It should only be used if instructed to do so by the SAP support.
The table comparison option is useful as a preparation step in non-productive DMO runs to reveal potential issues before a productive run.
However, comparing the table content will extend the downtime, so it is not recommended to enable table comparison for a DMO run on a productive system.
As a safeguard, DMO will in any case compare the number of rows for each table (count *) before and after the migration. This cannot be switched off.
Thank you for explanation. We recently did DMO run on ECC EHP6 on SQL database with target as ECC EHP8 on hana. The source database size is approx . 11 TB with 8.2 TB application table data. We are using latest SUM tool and kernel executables. We choose no table comparison option.
We are concerned about comparison of the number of rows for each table (count *) time, which was 29.5 hours. 99% row count finished in 20 minutes and next 1% ( 2 buckets with set of 500 tables each) took 29 hours.
As row count is still part of downtime, we need to understand why it took such a long time?
What can be done to avoid this long run time? Please note that there were no errors during row count or bucket failures.
We completed application table data migration in 34 hours with approx 200 GB/hour speed.
We are upgrading ERP6.0 EHP7 to EHP8 and migrating database from Oracle12C to Hana 2.0 .
In execution phase ,we are facing below error could you please suggest /help me out, how to resolve it
how did u solve your problems?
having the same too.
Did you managed to go on?
Hi Martin/ Joan,
Did you manage to solve the problem. We are having the same issue, Could you please suggest the approach.
Hi Bhanu Gattu
First , sorry for the late response i was out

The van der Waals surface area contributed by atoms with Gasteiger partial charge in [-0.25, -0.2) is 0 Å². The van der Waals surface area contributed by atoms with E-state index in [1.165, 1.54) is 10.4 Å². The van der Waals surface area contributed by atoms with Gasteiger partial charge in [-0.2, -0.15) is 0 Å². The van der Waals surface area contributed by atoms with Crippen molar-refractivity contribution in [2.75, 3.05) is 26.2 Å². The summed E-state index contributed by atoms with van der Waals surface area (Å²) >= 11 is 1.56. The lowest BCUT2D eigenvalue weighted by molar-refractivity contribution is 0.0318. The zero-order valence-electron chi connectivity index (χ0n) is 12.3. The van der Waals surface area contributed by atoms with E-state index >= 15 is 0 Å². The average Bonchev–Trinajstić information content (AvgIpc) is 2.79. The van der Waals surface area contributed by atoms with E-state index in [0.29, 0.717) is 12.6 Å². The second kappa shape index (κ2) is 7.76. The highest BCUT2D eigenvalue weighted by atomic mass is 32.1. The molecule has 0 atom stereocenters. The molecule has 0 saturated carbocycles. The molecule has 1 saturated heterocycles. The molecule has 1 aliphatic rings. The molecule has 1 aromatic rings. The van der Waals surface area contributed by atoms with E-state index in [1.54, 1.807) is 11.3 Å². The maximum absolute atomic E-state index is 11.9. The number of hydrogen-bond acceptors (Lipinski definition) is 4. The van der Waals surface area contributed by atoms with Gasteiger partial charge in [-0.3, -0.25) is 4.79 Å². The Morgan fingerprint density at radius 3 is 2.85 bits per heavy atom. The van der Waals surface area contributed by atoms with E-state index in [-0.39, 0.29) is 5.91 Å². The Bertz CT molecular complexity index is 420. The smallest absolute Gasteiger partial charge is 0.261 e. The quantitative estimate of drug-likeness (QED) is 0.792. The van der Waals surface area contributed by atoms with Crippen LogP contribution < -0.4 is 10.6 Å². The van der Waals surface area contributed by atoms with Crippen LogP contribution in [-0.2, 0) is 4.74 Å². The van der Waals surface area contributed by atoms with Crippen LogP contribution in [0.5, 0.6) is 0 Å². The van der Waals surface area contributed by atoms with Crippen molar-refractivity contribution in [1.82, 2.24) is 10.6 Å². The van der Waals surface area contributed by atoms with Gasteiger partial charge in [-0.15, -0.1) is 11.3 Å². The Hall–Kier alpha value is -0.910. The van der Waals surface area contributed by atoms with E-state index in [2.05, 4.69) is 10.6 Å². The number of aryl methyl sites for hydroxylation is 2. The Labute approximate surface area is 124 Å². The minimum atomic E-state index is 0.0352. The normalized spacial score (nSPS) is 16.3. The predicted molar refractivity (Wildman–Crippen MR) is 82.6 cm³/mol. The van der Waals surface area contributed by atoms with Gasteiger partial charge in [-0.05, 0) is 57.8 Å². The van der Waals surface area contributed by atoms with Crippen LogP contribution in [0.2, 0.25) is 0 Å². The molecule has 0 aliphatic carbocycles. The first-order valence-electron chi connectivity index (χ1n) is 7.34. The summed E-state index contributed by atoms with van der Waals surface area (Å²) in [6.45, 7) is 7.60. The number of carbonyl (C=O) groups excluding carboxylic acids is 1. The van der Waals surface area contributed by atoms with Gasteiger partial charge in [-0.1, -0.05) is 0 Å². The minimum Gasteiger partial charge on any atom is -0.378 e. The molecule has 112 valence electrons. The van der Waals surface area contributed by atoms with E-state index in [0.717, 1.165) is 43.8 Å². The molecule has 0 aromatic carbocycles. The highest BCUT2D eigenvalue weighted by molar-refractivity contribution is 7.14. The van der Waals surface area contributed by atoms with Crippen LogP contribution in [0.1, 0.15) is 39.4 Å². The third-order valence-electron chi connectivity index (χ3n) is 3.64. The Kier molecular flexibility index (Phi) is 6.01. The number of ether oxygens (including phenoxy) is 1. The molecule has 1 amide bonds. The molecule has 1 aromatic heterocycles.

Second yes we finished out os/db migration + uc conversion , at this point i read this sap note wich might help you
2348804 - Count* replaces Table Checker for DMO use cases and how to use it for Audit Purposes.
In our case we just ignore the table and continue accepting the error cause it applied to us.
Hope you managed to go on as well
Thanks, Joan for the response.
yes we managed it by accepting the error.
We are doing DMO with system move option from Source (AS400,DB4 SAP Netweaver 7.3, Big Endian ) to Hana SLES on IBM power hardware, Little endian Netweaver 7.5.
We have also received the same error for row count comparison during DMO run in execution phase in file MIGRATE_DT_CHECKDIFF.LST for table PATCHHIST (source has 97 entries for this table and target has 98 entries) and got the result as below
Entries in Source: 97
Entries in Target: 98
# Tables with different row counts/checksums:
PATCHHIST # old: 97 new: 98
We have compared the content of the table in both the systems and found that the target system has all the entries of PATCHHIST table as that of source system plus one extra entry for R3trans 749 Kernel. Except this entry all the entry are same for source and target system. Kindly let us know how to proceed further for this. If this can be ignored?
Thanks & Regards
We have a problem due to different row count in DMO ( # Tables with different row counts). We have more entries in target compare to source. How do we solve the problem?
I too faced the issue but for row count error. you blog helped me with basic information.
I have updated the solution in my blog which may be helpful to the guys who encountered the same issue
Venkata S Pagolu.